Having gone two years without a yacht, superyacht owners Bob and Amy Book are making up for lost time. They have crossed the Atlantic to explore the Med – and meet new friends along the way, as they explain to Risa Merl...
“Yachting defies common sense. It's really irrational when you think about it; a deep-rooted love,” says Bob Book, owner of 47 metre Heesen Book Ends, his 17th yacht of that name.
It was in the middle of their honeymoon more than 40 years ago in Acapulco, Mexico, that Book and his wife Amy discovered their passion for boating. The newly-weds went out on a little five metre boat along the coast, and Book was instantly smitten. “I went back every day until I got sun poisoning. I’m on my honeymoon in this very romantic place, and I couldn’t do anything! Good introduction to boating, right?” Book says with a laugh. Back home in New York, Book wasted no time and bought his first boat.
Bob and Amy Book, owners of Book Ends
“It was a 25ft single screw. It had a mustard hull and yellow seats. Amy named it Book Ends, which has stuck all these years,” says Book. “I was the captain and she was my first mate. And we had no idea what we were doing.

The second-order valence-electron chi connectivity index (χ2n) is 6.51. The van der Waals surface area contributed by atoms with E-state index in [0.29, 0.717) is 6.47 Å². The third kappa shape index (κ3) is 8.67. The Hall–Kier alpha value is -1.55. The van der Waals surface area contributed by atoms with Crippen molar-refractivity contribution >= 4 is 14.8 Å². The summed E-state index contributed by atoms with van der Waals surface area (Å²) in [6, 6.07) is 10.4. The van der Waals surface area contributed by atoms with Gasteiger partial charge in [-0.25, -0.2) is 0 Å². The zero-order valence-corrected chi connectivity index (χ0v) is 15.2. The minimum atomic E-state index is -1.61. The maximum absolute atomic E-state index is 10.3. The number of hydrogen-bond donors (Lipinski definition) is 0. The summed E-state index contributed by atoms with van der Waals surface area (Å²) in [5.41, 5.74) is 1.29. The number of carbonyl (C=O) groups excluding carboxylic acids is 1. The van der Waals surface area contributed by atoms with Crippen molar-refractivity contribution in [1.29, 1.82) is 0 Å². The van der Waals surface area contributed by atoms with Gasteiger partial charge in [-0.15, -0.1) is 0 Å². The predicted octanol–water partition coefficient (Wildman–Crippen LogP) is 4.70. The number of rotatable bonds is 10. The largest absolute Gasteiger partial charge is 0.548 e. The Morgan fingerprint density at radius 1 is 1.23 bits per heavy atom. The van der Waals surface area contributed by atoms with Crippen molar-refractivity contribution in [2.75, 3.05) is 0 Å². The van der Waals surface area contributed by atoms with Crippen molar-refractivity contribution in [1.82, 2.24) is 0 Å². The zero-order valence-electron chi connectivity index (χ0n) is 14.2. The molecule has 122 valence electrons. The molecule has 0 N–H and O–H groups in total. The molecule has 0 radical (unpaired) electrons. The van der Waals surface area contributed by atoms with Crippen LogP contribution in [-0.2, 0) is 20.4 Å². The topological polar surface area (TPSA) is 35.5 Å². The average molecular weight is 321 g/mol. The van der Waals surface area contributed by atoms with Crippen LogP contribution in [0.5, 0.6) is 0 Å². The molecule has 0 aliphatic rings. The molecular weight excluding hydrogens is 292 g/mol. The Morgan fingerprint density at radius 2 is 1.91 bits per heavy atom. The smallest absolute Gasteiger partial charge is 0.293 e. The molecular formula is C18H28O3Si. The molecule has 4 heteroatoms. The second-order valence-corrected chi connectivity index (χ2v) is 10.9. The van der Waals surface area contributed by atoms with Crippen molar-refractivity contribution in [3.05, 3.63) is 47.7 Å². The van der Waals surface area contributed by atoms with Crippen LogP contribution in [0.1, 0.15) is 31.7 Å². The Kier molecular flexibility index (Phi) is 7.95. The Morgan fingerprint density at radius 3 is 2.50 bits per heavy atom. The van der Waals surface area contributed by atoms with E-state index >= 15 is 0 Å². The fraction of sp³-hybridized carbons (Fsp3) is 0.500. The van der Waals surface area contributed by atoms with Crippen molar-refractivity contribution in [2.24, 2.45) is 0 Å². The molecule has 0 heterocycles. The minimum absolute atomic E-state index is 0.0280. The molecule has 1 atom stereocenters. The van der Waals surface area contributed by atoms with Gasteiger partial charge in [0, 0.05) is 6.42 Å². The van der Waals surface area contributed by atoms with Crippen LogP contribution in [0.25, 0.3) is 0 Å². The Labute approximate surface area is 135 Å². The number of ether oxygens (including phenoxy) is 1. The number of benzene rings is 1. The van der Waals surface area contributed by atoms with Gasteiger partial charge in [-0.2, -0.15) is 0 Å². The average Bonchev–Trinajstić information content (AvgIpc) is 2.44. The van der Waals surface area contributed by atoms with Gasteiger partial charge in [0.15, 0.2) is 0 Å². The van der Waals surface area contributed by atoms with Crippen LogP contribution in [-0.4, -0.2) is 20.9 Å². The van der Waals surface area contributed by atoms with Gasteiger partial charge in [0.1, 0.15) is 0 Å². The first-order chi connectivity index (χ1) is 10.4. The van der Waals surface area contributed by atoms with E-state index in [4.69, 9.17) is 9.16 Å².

”Since that time, the Books have become seasoned sailors, owning ever-larger Book Ends, including a Westport 112 and a 40 metre before their new Heesen. The maiden voyage of the first little yellow Book Ends was a short mosey down the Hudson River and around the Statue of Liberty. For second-generation Americans, whose grandparents arrived at Ellis Island as immigrants escaping troubles in Europe, seeing Lady Liberty from this perspective brought tears to Bob and Amy’s eyes. “Our grandparents arrived in steerage, and here we were in our own boat, living the American Dream,” says Book.
The main saloon on the latest Book Ends
Truth be told, Bob Book is the American Dream incarnate. Born the son of a rabbi and raised on New York’s Lower East Side, Book’s idea of boating as a child was riding the Staten Island Ferry, which cost five cents. But a little ingenuity propelled him from immigrant’s son to serial entrepreneur before he even graduated from college.
“My first business was an accident,” Book says. He was attending NYU in 1970 and discovered there were 21 colleges and universities within the five boroughs of New York City and all were suffering from student housing shortages. The city was also at the height of its financial crisis and hotels were “in the doghouse”, as Book puts it, reporting less than 50 per cent occupancy. He saw an opportunity, and at only 19 he started his first business, a student housing company that worked with hotels to rent unused rooms to students. This expanded to offer rooms to young professionals as well, with its reach soon growing across the country and the world.